It’s tempting to think that things are only getting worse here on Earth. All the media seems to do is report on disasters and make dire forecasts. In light of all the gloom and doom being spread about global warming and the environment, it’s easy to see why so many people, especially the young, are convinced the end of the world is near.
The world is improving, despite the fact that there are still issues to be resolved. It’s just not something we typically encounter. Every recent heatwave, flood, wildfire, or storm seems to dominate the news cycle. Data, however, reveal that people’s safety from natural disasters has improved dramatically over the previous century. True, weather calamities killed over half a million people in the 1920s, but only around 18,000 on average in the last decade. Like 2020 and 2021, this year is also lagging behind schedule. Why? For the simple reason, that affluence breeds fortitude.
If the news on TV were more focused on the weather, viewers might receive the impression that natural calamities are on the rise. That’s not the case. Between 4.5 and 5 percent of the Earth’s surface area would be consumed by fire each year around the year 1900. This dropped to roughly 3.2% over the past century. Even more, satellites have been lost in the last two decades; by 2021, only 2.5% of spacecraft will have been destroyed by fire. This is largely due to the fact that fires are reduced in wealthy countries. Models predict that by the end of the century, even less energy will be expended on fires as a result of human adaptations to climate change.
What’s more, contrary to popular belief (perhaps due to the fact that more affluent populations tend to settle closer to the coast, where more costly housing is available), the percentage of GDP lost due to weather-related disasters is actually decreasing, not growing.
Despite severe forecasts, the damage caused by natural disasters is decreasing. Over a decade ago, eco-activists loudly claimed that climate change-related bleaching had nearly destroyed Australia’s spectacular Great Barrier Reef. Even the British newspaper The Guardian wrote an obituary for him.
Two-thirds of the Great Barrier Reef has the highest coral cover seen since monitoring began in 1985, scientists reported this year. The positive report received far less coverage. A short while ago, environmentalists frequently used images of polar bears to emphasize the risks posed by global warming. Even Al Gore’s horrific documentary, “An Inconvenient Truth,” featured polar bears. However, the actual number of polar bears has been rising; from roughly 5,000 to 10,000 polar bears in the 1960s, there are now around 26,000. This isn’t something that makes the headlines here. Activists have instead quietly abandoned the use of polar bears in their campaigns.
Despite the abundance of bad news reports, progress is being made across the board in terms of what matters most. In the last century, the average lifespan of a human being has increased from 36 in 1920 to nearly 72 in the present day. A century ago, 75% of humanity was living in abject poverty. It’s down to less than a tenth of that now.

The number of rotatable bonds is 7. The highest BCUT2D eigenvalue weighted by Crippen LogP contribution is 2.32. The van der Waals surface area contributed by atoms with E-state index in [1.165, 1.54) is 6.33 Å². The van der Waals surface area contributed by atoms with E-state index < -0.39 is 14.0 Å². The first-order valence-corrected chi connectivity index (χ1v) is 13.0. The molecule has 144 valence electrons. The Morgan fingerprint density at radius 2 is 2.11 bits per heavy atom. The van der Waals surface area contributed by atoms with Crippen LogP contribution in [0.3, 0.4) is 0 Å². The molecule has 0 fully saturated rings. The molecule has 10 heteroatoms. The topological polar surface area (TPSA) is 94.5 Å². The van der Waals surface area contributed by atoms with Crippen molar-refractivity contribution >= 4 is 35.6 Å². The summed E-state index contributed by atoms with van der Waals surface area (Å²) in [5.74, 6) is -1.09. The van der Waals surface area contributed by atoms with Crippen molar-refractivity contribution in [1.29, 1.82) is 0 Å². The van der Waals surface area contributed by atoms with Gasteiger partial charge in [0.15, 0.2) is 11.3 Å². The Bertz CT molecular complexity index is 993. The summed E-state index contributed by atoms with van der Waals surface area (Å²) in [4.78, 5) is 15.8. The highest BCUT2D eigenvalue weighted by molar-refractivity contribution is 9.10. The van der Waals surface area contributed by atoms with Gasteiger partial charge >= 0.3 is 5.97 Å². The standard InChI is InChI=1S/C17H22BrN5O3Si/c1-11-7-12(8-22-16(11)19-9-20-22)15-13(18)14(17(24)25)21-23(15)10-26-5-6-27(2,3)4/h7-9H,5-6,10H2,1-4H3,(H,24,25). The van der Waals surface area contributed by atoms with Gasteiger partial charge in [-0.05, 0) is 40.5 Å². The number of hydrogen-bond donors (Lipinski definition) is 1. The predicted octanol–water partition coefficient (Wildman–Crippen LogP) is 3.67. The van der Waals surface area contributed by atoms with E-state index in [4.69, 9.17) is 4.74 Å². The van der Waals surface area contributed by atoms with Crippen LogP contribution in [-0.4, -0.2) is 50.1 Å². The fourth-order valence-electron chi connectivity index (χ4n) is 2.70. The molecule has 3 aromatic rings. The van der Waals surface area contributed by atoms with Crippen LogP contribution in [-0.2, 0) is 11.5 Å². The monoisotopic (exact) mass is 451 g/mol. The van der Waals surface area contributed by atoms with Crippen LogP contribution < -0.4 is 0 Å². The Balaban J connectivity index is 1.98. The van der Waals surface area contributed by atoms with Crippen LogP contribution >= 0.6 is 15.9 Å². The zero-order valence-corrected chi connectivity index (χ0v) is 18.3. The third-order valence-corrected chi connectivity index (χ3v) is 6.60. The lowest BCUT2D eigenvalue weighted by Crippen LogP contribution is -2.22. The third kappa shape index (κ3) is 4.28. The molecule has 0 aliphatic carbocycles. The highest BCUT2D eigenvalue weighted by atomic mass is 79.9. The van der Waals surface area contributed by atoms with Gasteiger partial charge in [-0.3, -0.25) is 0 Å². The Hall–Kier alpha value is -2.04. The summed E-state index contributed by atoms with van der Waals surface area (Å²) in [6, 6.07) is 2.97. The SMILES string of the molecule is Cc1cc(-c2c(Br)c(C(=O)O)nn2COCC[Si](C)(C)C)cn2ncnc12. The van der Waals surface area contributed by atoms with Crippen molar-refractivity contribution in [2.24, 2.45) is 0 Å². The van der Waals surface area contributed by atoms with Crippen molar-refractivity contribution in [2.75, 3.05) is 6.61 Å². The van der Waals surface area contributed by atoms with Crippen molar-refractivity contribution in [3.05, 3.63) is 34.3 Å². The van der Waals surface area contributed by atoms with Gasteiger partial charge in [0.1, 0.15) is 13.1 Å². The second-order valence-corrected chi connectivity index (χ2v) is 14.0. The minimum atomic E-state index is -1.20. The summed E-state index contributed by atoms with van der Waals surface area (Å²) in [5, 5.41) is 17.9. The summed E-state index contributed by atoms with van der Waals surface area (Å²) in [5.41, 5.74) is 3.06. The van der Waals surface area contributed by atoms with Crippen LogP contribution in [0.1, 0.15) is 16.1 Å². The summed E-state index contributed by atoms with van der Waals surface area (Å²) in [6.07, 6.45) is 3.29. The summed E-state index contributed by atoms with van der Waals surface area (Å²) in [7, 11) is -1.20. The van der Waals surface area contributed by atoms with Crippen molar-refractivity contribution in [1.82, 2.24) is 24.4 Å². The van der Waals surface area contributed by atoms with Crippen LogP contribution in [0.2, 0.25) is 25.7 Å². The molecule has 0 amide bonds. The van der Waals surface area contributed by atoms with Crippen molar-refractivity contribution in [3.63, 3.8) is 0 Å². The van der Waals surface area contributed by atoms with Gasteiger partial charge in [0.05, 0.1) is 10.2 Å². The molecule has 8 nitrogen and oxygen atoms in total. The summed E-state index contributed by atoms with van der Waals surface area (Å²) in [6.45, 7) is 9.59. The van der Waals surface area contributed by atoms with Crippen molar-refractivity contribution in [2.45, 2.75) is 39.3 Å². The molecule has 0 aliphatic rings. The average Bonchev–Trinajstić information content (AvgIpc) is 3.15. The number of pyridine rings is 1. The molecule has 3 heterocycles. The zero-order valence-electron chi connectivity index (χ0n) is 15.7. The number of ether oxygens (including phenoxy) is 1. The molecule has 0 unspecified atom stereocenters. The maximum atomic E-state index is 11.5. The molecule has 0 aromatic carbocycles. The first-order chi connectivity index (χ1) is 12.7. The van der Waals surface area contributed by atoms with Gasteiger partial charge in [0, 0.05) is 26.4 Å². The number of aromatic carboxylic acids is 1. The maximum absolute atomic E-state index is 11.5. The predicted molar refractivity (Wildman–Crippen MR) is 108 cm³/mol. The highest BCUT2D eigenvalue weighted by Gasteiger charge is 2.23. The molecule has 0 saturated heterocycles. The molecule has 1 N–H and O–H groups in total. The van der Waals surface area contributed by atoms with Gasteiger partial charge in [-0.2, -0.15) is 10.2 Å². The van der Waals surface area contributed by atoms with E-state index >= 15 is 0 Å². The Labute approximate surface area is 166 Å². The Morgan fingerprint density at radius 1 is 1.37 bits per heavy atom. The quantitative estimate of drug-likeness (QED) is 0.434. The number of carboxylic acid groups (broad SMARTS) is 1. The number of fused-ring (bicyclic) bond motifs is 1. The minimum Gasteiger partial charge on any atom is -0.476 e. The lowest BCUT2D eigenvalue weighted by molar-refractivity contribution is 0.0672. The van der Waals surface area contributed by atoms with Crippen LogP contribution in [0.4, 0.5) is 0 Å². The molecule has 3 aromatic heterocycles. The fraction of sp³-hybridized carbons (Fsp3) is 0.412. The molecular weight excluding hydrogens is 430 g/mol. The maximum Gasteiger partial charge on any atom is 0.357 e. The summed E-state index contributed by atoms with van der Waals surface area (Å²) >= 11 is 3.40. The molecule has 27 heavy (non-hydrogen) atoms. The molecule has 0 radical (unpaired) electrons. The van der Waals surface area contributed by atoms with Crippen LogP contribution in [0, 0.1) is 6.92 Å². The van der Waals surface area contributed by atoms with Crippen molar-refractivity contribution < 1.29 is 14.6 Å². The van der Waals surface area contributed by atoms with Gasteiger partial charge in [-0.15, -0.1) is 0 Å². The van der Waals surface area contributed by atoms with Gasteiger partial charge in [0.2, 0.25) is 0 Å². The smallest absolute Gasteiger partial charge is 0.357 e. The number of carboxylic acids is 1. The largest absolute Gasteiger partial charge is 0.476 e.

Because of the widespread use of dung and wood for cooking and heating, air pollution was four times as likely to kill you in 1920 as it is now.
Progress for humanity has continued to improve despite difficulties caused by COVID. But prophets of doom will insist that the end is near. Although this is fantastic for their fundraising efforts, it has enormous societal implications, including the adoption of ineffective and expensive policies and the widespread fear among children.
We also miss out on fixing far greater issues. Take into account the focus on heat waves in recent years. Heat mortality is decreasing in the United States and other parts of the world where air conditioning is widely available. This is because the benefits of air conditioning outweigh the risks posed by rising temperatures.
On the other hand, many more people die in silence due to the cold practically everywhere. Approximately 20,000 people perish each year in the United States due to heat, but 170,000 succumb to the cold. Furthermore, cold deaths are on the rise in the United States, and our fixation on climate change is making the problem worse since politicians have enacted “green” legislation that raises energy prices, making it harder for families to afford to heat their homes. If we don’t step back and look at the big picture, we won’t know where to start providing aid.
On a worldwide scale, climate change causes famous people and politicians to lecture us from expensive jets while we cut funding for issues like famine, disease, and inadequate access to education. When was the last time politicians and actors got together to deworm kids?
Even while a more even-handed approach to reporting is desirable, the issue of human-caused global warming cannot be overlooked. Sometimes it helps to step back and look at things objectively. In order to get an idea of what to expect from a warming planet, we can examine the damage estimates from the economic models used by the Biden and Obama Administrations. These models show that the total, global cost of climate change (not just to economies, but in every sense) will be equivalent to less than a 4% hit to global GDP by the end of the century.
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As time goes on, people everywhere enjoy greater and greater levels of material success. According to a separate analysis by the United Nations, if global warming were not a factor, the ordinary individual in 2100 would be 450% better off than they are today. Some argue that the benefits of global warming won’t outweigh the costs by much. A catastrophe has not occurred.
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